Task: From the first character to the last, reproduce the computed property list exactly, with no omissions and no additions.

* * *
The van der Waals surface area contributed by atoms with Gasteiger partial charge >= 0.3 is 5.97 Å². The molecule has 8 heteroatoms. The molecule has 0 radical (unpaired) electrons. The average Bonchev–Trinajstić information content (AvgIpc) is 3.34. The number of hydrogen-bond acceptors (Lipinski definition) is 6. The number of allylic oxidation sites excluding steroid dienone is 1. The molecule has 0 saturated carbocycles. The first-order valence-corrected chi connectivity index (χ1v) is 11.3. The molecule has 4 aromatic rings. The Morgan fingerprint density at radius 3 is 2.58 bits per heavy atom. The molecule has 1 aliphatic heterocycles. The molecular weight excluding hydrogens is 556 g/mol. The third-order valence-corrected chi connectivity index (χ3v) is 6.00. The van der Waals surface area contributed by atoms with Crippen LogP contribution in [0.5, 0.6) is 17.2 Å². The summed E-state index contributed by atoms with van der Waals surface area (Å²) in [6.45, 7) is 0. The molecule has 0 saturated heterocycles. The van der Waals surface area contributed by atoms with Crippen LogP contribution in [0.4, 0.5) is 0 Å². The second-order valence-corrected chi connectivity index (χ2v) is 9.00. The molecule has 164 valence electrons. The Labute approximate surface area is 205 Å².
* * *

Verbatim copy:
The van der Waals surface area contributed by atoms with Gasteiger partial charge >= 0.3 is 5.97 Å². The molecule has 8 heteroatoms. The molecule has 0 radical (unpaired) electrons. The average Bonchev–Trinajstić information content (AvgIpc) is 3.34. The number of hydrogen-bond acceptors (Lipinski definition) is 6. The number of allylic oxidation sites excluding steroid dienone is 1. The molecule has 0 saturated carbocycles. The first-order valence-corrected chi connectivity index (χ1v) is 11.3. The molecule has 4 aromatic rings. The Morgan fingerprint density at radius 3 is 2.58 bits per heavy atom. The molecule has 1 aliphatic heterocycles. The molecular weight excluding hydrogens is 556 g/mol. The third-order valence-corrected chi connectivity index (χ3v) is 6.00. The van der Waals surface area contributed by atoms with Crippen LogP contribution in [0.5, 0.6) is 17.2 Å². The summed E-state index contributed by atoms with van der Waals surface area (Å²) in [6.45, 7) is 0. The molecule has 0 saturated heterocycles. The van der Waals surface area contributed by atoms with Crippen LogP contribution in [0.4, 0.5) is 0 Å². The second-order valence-corrected chi connectivity index (χ2v) is 9.00. The molecule has 164 valence electrons. The Labute approximate surface area is 205 Å².